Spaceflight Insider

News Archive / Tagged: Huygens

  • Cassini data reveals another feature that suggests Titan is similar to Earth

    Laurel KornfeldSeptember 25th, 2018

    Is Titan similar to Earth? New data from the Cassini orbiter suggests it is.

  • Cassini: The legend and legacy of one of NASA’s most prolific missions

    Ocean McIntyreSeptember 17th, 2017

    PASADENA, Calif. — Just one month shy of twenty years in space, NASA’s Cassini spacecraft dramatically ended its mission in the early morning hours at approximately 4:55 a.m. PDT (7:55 a.m. EDT / 11:55 GMT) Earth-Received Time (ERT) on Friday, September 15, 2017.

  • Our SpaceFlight Heritage: 12 years ago, Huygens touched down on Titan

    Laurel KornfeldJanuary 14th, 2017

    Twelve years ago, on January 14, 2005, the European Space Agency's (ESA) Huygens probe touched down on the surface of Saturn's largest moon, Titan, where it collected images and data about a world viewed by many scientists as an analog of early Earth.

  • Data from Huygens lander suggest prebiotic conditions on Titan

    Tomasz NowakowskiJuly 11th, 2016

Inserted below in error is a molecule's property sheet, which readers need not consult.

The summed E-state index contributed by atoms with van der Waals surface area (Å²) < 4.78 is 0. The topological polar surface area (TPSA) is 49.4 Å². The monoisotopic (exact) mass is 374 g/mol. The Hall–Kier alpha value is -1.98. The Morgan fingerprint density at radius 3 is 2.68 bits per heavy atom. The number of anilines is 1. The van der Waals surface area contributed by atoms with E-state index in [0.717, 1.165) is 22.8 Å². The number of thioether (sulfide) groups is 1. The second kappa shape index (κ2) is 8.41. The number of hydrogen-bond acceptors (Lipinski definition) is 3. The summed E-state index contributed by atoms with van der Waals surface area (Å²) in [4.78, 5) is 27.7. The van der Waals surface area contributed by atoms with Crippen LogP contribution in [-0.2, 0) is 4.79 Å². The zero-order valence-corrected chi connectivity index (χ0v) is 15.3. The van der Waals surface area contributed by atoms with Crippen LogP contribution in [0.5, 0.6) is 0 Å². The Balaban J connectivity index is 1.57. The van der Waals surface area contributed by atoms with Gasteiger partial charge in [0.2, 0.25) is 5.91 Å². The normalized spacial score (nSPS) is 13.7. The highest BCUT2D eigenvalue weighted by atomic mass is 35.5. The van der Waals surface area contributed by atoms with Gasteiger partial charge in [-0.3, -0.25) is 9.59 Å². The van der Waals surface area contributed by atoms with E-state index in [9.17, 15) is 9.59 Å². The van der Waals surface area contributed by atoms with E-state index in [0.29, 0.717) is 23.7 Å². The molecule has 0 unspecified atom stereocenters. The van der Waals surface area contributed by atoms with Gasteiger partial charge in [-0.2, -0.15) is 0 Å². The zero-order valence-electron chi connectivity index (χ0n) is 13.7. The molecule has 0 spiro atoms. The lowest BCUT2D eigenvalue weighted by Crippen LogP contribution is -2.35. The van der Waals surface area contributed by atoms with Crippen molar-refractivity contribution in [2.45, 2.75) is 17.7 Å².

Although 11 years have passed since ESA’s Huygens probe landed on Saturn’s moon Titan, the data collected by this spacecraft continue to amaze scientists. Recently, a team of researchers led by Martin Rahm of Cornell University has found a chemical trail indicating prebiotic conditions may exist on this moon.

  • Our SpaceFlight Heritage: Huygens lands on Titan a decade ago

    Joe LatrellDecember 9th, 2015

    Ten years ago the clouds of an alien world were pierced by a small space probe hurled from the planet Earth. On Jan. 14, 2005, NASA and the European Space Agency (ESA) successfully deployed the Huygens probe to the cloud-covered Saturnian moon Titan.

  • Cassini studies activity on Enceladus in three separate flybys

    Laurel KornfeldOctober 16th, 2015

    NASA's Cassini orbiter is conducting three separate flybys of Saturn's icy moon Enceladus to further study the surprising levels of activity occurring on and below its surface and to obtain images and data that could help scientists determine whether the Saturnian moon could be habitable for microbial life.

  • We’ve landed on Titan: ESA scientists recollect the historic landing 10 years ago

    Tomasz NowakowskiJanuary 15th, 2015

    Ten years ago, on Jan. 14, 2005, an orange-tinged image, showing alien scenery with lots of pebbles on the horizon, was at the center of European Space Agency (ESA) scientists’ attention. The snapshot of a distant world’s landscape was truly amazing. It was Saturn’s moon Titan with an orange surface seen through the lens of ESA’s Huygens […]